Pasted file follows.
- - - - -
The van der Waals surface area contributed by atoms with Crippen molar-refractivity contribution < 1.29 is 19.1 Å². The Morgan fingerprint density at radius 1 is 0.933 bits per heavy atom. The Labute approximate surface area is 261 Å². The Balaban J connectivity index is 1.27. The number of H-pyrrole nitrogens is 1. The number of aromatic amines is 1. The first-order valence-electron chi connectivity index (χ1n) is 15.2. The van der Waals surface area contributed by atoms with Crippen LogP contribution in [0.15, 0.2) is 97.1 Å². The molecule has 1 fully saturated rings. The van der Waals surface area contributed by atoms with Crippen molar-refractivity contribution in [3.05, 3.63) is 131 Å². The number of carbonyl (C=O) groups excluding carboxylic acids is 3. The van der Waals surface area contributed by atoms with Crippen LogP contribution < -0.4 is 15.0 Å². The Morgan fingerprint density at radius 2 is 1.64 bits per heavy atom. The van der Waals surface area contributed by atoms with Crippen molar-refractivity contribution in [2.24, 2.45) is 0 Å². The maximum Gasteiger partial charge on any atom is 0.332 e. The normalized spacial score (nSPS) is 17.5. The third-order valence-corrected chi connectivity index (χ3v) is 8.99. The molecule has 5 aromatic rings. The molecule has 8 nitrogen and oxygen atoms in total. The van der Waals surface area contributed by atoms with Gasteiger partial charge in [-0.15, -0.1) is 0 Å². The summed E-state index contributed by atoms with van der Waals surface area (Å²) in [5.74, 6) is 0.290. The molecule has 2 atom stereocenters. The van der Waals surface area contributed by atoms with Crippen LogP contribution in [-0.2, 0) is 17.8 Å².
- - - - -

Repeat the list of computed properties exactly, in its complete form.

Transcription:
The van der Waals surface area contributed by atoms with Crippen molar-refractivity contribution < 1.29 is 19.1 Å². The Morgan fingerprint density at radius 1 is 0.933 bits per heavy atom. The Labute approximate surface area is 261 Å². The Balaban J connectivity index is 1.27. The number of H-pyrrole nitrogens is 1. The number of aromatic amines is 1. The first-order valence-electron chi connectivity index (χ1n) is 15.2. The van der Waals surface area contributed by atoms with Crippen LogP contribution in [0.15, 0.2) is 97.1 Å². The molecule has 1 fully saturated rings. The van der Waals surface area contributed by atoms with Crippen molar-refractivity contribution in [3.05, 3.63) is 131 Å². The number of carbonyl (C=O) groups excluding carboxylic acids is 3. The van der Waals surface area contributed by atoms with Crippen LogP contribution < -0.4 is 15.0 Å². The Morgan fingerprint density at radius 2 is 1.64 bits per heavy atom. The van der Waals surface area contributed by atoms with Crippen molar-refractivity contribution in [2.24, 2.45) is 0 Å². The maximum Gasteiger partial charge on any atom is 0.332 e. The normalized spacial score (nSPS) is 17.5. The third-order valence-corrected chi connectivity index (χ3v) is 8.99. The molecule has 5 aromatic rings. The molecule has 8 nitrogen and oxygen atoms in total. The van der Waals surface area contributed by atoms with Gasteiger partial charge in [-0.15, -0.1) is 0 Å². The summed E-state index contributed by atoms with van der Waals surface area (Å²) in [5.74, 6) is 0.290. The molecule has 2 atom stereocenters. The van der Waals surface area contributed by atoms with Crippen LogP contribution in [-0.2, 0) is 17.8 Å².